All project descriptions are available for download. The database design is optimized for smart phone, tablet and desktop.
Architects, artists and building engineers may find our latest database trial of great interest to them.
The database Building Types Online draws on the expertise and the high international standing of Birkhäuser and comprises the knowledge and content of selected Birkhäuser manuals in typological order. The approx. 850 case studies are documented with texts by authors who are experts in their fields and with approx. 5000 architectural drawings of high quality as well as 2000 photographs of the buildings.
Using a systematic and analytical search and browse structure that allows all kinds of combinations, the database provides solutions for numerous design tasks in study and practice. This tool will facilitate research on building typology and architectural design assignments.
Thematic articles provide background information on individual building types or explain specific aspects such as lighting, acoustics, urban considerations, access types or planning processes. The users, be they in academia, architectural practice or students, will be offered a comprehensive online resource on building types based on seminal buildings of the past 30 years. Housing as one of the most frequent design tasks forms a large focus of the database.
The Annual Claudia Parsons Memorial Lecture, given on Monday 13th March by Dr Emily Grossman commemorates one of first women in the country to graduate in engineering, and was accompanied by a display created by University Archivist Jenny Clark.
Claudia Parsons studied Automobile Engineering at Loughborough College, the predecessor of the University, from 1919-22. From documents held in the University Archives we know exactly which Workshops she was assigned to for practical engineering training and how she fared in her exams. Claudia was also an active member of the first College Union and took an enthusiastic part in College life, acting, dancing, and learning to swim, as she recounts in her autobiography Century Story.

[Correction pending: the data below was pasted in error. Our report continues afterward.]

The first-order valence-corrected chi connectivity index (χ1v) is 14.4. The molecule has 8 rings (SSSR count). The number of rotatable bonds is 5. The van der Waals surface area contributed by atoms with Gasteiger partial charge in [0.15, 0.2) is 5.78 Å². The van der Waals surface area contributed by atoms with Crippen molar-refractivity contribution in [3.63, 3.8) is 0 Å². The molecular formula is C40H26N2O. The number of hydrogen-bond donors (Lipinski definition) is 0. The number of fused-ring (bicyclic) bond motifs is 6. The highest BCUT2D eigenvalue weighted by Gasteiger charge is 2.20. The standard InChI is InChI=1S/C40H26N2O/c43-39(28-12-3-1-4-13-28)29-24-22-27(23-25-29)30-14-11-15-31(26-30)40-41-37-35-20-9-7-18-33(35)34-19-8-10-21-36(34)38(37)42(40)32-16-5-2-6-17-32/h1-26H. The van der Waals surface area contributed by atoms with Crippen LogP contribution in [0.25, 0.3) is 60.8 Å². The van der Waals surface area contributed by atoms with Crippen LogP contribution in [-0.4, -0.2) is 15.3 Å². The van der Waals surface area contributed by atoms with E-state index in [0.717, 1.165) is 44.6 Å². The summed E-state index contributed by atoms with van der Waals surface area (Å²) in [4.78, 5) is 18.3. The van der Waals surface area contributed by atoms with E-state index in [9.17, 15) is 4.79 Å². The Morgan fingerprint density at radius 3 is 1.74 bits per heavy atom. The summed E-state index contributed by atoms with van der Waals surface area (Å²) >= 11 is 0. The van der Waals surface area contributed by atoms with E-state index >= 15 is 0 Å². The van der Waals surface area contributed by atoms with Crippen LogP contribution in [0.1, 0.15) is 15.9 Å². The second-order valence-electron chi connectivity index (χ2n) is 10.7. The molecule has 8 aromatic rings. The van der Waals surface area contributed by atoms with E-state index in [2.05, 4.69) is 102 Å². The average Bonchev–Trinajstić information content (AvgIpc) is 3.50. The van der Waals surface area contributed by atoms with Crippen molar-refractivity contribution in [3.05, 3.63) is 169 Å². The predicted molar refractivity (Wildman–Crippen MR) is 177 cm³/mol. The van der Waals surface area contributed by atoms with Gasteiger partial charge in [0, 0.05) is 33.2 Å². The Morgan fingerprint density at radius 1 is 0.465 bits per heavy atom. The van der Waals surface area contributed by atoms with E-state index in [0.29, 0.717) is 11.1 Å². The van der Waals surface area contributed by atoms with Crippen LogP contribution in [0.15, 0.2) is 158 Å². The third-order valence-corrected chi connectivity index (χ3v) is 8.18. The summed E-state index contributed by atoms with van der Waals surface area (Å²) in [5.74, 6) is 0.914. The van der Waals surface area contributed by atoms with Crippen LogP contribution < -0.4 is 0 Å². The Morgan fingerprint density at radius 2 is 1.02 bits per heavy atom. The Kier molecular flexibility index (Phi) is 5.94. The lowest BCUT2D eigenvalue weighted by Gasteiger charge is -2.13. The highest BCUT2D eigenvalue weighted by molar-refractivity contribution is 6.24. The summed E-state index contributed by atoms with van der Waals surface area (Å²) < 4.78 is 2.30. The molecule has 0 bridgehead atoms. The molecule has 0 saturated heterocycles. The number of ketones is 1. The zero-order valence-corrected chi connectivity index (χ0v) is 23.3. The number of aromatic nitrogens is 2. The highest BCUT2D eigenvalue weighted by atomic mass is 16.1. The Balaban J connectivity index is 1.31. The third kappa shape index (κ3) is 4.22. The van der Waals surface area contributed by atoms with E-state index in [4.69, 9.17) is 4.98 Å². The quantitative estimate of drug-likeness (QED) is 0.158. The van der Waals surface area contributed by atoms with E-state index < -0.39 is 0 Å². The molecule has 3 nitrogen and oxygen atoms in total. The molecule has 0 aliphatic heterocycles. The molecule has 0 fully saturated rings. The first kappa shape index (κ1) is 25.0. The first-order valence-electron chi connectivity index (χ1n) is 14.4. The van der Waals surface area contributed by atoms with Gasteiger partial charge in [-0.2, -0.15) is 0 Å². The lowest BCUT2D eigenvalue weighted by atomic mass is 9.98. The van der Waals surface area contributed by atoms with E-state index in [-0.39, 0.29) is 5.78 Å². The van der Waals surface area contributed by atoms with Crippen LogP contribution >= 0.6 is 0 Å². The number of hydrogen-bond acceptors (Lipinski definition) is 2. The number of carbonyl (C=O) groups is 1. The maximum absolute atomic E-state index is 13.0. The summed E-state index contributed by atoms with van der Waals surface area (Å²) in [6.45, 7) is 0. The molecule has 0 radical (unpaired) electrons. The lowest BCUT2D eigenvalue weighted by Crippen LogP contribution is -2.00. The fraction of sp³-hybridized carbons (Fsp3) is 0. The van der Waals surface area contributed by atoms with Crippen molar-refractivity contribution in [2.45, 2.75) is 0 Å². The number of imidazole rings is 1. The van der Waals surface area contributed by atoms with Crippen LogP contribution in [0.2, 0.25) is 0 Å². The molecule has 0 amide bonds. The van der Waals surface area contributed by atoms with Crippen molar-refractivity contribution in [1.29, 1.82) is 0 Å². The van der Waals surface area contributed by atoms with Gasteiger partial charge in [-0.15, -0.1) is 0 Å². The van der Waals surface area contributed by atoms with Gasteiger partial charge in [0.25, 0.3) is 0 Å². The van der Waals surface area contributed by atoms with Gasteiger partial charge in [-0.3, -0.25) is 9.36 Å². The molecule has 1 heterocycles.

In the 1930s a trip she began by chauffering friends around America turned into a motor journey round the world and many adventures. Claudia thus became the first woman to circumnavigate the world by car and later published a book Vagabondage about it. During the Second World War Claudia Parsons worked in a munitions factory and later at the Ministry of Labour.
This week is the start of World Space Week, the worldwide annual celebration of the marvels and mysteries of astronautics, astronomy and all things cosmic.
Launched specifically on 4th October by the UN General Assembly to mark the successful launch of Sputnik 1, the first man-made satellite, in 1957, and the signing of the ‘Treaty on Principles Governing the Activities of States in the Exploration and Peaceful Uses of Outer Space, including the Moon and Other Celestial Bodies’ on October 10th 1967, World Space Week has been held every year since 1999, and seeks primarily to educate people about the positives of space exploration and encourage better public understanding and support for space programmes.
This year’s theme is “Remote Sensing: Enabling Our Future,” an inward looking theme which celebrates Earth Observation from Space for the betterment of the human race, highlighting a host of classic Earth Observation missions such as the U.S. Landsat mission, the work of intergovernmental groups such as GEOSS Group on Earth Observations and emphasizes applications such as environment and agriculture monitoring, land use mapping and new uses such as location based services.
We’re re-trialling a database this month that may be of considerable interest to chemists and engineers alike.
The Polymer Library is the world’s largest abstracts database dedicated to plastics, rubber, polymer composites and adhesives. Compiled and written by an expert team, this database sources information from journals, conference proceedings, books and reports to give you a comprehensive look at the information in your field. Find out more about the database and what it can do for you.